Do you speak grief?

Yes, its another title that makes you go HUH? At the top of my mind theses days is the number of friends and family going through hard times of grief. Loss of any form is hard, and as we talked about before, change can be very difficult for people to adapt to. But what do you do when your entire life seems to have been ripped apart through the death of a loved one or the devistating impact of a hard medical diagnosis?

Grief settles in as that unwelcome friend that came for a moment but refuses to leave.

Grief is that silent traveling companion that pops out at that moment when you spot something that triggers a memory, or smell something that is familiar and associated with your loved one that has passed. In our lifetime we will walk through the stages of grief ourself, and certainly with others. But how can you speak grief – how can you help someone who is deeply wrestling with loss? Here is a short list from my life lessons:

  • Learn about and try to understand the grieving process. We all go through a sadness, depression, anger, disbelief, and hopefully find a way of making peace in accepting the loss.
  • Listen more than you talk. Its funny but as a kid my dad told me that you have 2 ears and 1 mouth for a purpose… and listening is always the better thing to do. Pay attention to what they say, note their feelings and thoughts, and permit them to express themselves. When words are needed, encourage them, express compassion.
  • Check in on them– whether by phone, social media, or a note. If they like coffee grab them and go it in a coffee shop. Often the grief paralyzes the one grieving from reaching out.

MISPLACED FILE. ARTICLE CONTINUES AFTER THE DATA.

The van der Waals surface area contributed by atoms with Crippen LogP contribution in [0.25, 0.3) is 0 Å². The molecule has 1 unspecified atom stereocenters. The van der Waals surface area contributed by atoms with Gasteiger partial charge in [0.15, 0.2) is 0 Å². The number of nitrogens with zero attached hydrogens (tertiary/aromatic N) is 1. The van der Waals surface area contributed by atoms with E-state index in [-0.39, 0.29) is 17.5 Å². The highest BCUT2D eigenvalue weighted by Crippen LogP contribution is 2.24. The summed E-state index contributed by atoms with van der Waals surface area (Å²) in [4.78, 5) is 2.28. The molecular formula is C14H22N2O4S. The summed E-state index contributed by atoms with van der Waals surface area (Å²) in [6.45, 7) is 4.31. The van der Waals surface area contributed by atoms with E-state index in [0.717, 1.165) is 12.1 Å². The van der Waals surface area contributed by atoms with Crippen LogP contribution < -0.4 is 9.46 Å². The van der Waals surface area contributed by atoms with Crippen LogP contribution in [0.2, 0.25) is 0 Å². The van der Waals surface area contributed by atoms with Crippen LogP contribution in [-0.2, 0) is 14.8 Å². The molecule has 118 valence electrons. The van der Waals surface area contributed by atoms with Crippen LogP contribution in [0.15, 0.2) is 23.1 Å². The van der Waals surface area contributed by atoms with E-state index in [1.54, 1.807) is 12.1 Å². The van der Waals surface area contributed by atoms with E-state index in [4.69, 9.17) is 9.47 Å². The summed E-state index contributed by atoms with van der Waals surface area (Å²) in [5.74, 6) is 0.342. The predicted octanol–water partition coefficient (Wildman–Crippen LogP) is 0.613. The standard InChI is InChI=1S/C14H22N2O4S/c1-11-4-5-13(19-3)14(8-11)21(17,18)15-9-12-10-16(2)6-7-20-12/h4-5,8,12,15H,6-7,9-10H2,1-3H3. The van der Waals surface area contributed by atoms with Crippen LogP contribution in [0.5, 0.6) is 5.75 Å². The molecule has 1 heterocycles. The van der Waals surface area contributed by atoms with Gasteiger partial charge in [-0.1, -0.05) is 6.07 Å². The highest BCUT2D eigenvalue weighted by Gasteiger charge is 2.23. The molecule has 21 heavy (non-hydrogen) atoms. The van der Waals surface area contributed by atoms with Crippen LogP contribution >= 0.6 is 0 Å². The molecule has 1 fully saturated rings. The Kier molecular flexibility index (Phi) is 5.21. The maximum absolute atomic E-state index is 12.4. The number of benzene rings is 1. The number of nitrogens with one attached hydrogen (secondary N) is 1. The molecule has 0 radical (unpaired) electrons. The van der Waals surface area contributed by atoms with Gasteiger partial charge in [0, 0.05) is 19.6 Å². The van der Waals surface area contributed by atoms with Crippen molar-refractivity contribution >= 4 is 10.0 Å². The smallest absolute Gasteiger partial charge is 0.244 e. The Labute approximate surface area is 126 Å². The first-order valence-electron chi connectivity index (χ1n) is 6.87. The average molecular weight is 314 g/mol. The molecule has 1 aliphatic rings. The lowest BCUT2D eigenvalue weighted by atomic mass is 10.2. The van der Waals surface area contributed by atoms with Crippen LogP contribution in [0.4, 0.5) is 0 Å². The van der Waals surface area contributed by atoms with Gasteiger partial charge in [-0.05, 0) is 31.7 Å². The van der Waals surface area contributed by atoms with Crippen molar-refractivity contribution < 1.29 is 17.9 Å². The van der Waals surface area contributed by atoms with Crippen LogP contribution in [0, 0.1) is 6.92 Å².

• Be willing to sit in silence – or as i say, don’t be Job’s friends. If you remember the book of Job from the bible, Job was grieving the loss of almost everything and his friends one by one accused him of causing the events he was grieving. Honestly that is not helpful. but sitting there, being present without the need to talk is so difficult, but will be more life giving and therapeutic to your grieving friend.
  • Remember dates – the anniversary of a death triggers emotions, and reaching out to check in, or let your friend know they re in your thoughts makes a difference. Birthdays are good to remember too
  • Offer practical help – like cleaning the house, cooking a meal, help with errands may ease the burden. Perhaps help with paperwork, bill coordination, or child care. Grief can sap all the energy from daily life, including the little things. If your friend is in that spot your help might encourage them.

My list is by no means a be all end all list – and i am certain there are aspects of grief that you may think of to address. The most important thing is being aware of and caring for those of us who are struggling with grief. We need each other, and we need to know that in these times we have each other to fall back on.